Being an expat during the coronavirus crisis

Moving overseas is a highly stressful experience at the best of times but the coronavirus crisis has increased many expats’ difficulties considerably.

Straight into isolation?

It’s hard to imagine how you’d feel if you had only just arrived in a new country, with very little idea about how everything operates there, only to be told to go immediately into self-isolation. How much harder would it be to handle this experience without a pre-existing social network of family and neighbours to help? Many are also facing delays in receiving their belongings now that removal and shipping companies have had to suspend their services.

There have also been tales where families have been threatened with separation, either because evacuation programs did not extend to dual nationals or dependents, or because one member of the family has moved ahead of their spouse and children and then realised they were trapped by flight cancellations and border restrictions. This has meant difficult decisions having to be made and has often prompted a mad scramble to make sure they are reunited.

Changing plans

An 81-year-old family friend had to postpone her plans to emigrate from Wiltshire to a retirement home in New Zealand and seek shelter with a friend in London, even though all her worldly belongings were already en route to a destination the other side of the world. This was particularly stressful as border restrictions were only put in place at midnight the day before she was due to fly, so she went to the airport to check-in, entirely oblivious of the new state of affairs, only to be turned away. Others, posted to less affected parts of the world, have decided to go ahead with their assignment but are having to self-isolate on arrival.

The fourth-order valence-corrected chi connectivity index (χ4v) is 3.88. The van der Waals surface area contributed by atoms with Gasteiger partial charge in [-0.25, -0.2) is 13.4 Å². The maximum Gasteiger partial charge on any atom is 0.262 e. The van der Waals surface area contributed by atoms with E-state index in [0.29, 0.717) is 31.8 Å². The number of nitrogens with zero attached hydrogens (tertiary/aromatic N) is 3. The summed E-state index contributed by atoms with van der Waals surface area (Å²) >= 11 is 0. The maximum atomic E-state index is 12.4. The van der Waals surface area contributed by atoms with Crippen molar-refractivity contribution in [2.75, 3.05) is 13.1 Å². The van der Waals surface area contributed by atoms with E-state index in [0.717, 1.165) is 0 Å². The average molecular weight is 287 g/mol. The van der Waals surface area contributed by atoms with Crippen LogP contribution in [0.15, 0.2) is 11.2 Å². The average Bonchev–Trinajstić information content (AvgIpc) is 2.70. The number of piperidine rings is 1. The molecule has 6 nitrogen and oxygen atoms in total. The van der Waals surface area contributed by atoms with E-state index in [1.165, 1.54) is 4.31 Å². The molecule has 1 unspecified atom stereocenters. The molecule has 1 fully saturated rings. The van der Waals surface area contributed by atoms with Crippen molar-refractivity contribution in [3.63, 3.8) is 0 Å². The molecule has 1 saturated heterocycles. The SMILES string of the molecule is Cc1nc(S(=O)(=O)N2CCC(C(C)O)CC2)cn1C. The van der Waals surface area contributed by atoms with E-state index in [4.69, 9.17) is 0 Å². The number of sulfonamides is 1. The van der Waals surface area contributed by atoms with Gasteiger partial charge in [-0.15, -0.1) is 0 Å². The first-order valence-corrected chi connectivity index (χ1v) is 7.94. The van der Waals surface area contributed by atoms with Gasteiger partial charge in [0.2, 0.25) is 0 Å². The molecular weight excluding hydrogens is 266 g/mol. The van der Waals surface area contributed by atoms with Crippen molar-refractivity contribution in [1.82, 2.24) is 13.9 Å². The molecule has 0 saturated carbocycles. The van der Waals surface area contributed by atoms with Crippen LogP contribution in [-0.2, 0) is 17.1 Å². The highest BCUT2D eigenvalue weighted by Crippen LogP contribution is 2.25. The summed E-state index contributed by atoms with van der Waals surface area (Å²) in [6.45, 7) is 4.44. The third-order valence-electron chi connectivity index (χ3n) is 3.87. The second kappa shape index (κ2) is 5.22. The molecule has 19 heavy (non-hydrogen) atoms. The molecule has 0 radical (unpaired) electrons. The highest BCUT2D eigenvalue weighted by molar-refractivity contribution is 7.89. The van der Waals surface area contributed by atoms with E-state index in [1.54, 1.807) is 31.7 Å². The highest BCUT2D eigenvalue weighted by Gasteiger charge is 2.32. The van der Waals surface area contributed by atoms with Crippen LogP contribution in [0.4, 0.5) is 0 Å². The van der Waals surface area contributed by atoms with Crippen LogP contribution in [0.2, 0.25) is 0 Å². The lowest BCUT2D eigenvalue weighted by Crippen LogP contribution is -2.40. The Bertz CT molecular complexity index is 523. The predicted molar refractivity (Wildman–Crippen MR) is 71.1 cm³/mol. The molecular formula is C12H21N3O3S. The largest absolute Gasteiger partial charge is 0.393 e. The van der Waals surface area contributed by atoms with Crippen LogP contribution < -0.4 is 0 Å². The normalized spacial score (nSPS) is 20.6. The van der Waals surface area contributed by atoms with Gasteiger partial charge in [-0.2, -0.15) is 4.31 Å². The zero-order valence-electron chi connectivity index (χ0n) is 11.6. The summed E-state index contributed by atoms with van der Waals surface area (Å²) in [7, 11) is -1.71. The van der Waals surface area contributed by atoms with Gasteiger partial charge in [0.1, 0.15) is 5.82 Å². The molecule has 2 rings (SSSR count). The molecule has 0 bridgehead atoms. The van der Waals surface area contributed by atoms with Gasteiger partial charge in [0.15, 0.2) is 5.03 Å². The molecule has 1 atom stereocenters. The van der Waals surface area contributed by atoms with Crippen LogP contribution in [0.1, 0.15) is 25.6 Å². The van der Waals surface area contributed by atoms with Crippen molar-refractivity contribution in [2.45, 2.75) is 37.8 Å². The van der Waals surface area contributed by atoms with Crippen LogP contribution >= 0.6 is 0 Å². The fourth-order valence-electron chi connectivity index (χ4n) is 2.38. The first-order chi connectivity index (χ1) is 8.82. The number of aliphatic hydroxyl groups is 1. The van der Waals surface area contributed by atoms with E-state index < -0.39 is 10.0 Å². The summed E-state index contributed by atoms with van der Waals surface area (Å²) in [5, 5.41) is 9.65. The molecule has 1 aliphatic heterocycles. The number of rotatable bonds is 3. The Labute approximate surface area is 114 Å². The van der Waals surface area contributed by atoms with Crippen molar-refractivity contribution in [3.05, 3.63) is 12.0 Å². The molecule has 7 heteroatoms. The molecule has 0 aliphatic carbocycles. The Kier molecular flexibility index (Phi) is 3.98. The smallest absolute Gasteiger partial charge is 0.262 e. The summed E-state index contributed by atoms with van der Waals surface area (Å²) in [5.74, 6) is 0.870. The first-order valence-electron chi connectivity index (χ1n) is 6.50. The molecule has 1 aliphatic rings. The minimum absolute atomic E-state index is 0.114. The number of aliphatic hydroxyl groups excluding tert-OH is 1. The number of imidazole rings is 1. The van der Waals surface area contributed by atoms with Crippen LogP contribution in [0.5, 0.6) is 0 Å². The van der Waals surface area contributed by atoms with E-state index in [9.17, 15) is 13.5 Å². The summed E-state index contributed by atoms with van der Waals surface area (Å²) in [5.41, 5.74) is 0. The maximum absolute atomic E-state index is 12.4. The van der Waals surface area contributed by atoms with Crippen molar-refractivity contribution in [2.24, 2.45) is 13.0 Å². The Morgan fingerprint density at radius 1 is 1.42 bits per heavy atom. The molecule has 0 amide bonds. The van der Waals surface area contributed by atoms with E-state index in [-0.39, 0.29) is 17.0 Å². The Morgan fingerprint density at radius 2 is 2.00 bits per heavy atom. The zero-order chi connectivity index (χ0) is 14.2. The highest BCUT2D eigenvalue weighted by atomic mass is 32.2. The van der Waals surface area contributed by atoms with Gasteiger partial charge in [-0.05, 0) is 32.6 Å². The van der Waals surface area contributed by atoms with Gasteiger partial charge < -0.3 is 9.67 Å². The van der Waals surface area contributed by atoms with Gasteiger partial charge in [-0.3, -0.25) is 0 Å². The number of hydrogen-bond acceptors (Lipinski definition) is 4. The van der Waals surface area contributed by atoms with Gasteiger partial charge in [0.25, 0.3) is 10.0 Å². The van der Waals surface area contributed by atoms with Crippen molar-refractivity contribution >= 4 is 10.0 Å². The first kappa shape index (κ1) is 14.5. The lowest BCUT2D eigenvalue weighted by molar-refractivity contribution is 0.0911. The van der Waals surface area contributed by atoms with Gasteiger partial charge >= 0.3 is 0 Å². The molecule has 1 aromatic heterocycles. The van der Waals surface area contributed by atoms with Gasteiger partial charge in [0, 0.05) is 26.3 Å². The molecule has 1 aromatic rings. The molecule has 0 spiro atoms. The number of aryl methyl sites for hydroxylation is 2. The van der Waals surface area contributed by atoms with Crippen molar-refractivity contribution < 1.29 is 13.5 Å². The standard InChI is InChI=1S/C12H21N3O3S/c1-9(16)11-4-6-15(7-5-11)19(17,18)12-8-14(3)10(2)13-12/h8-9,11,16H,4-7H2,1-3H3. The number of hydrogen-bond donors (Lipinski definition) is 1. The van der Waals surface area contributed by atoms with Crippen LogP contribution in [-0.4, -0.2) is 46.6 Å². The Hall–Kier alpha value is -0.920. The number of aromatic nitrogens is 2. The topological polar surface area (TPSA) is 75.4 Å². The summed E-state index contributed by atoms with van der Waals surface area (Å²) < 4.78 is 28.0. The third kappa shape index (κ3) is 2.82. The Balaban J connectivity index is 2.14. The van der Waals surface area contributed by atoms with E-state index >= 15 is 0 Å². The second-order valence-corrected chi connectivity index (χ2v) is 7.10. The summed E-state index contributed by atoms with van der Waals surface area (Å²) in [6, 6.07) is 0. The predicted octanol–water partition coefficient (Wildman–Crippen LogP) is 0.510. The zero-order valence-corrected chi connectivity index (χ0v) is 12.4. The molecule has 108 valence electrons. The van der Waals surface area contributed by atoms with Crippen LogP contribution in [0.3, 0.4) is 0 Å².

Then there are those, at the opposite end of their expat journey, who were due to return to their home country and have had to extend their stays unexpectedly. Thankfully many governments, including here in the UK, have offered to extend visas for foreign workers and students who might otherwise be in breach of the regulations. Equally, HMRC has told British expats who were back ‘home’ for a visit and then inadvertently got stuck here that they won’t face unexpected tax bills.

Different country, different rules

Even for ‘settled’ expats who have not (yet) had moving plans disrupted by the virus outbreak there are additional difficulties. At the best of times expats can easily feel disconnected from the culture and governmental policy of their host countries. Now their host country’s government’s response to the pandemic is directly affecting their quality of life and freedom as never before – testing their tolerance of being ‘an outsider’ to the limits and heightening their sense of vulnerability.

Helen, an American expat living with her British husband and their children in Chamonix, France is full of praise for the way Emmanuel Macron is handling the crisis in comparison to Donald Trump’s efforts. Nevertheless, she is struggling with French bureaucracy where she must download and complete paperwork before she can buy groceries or go out for a walk.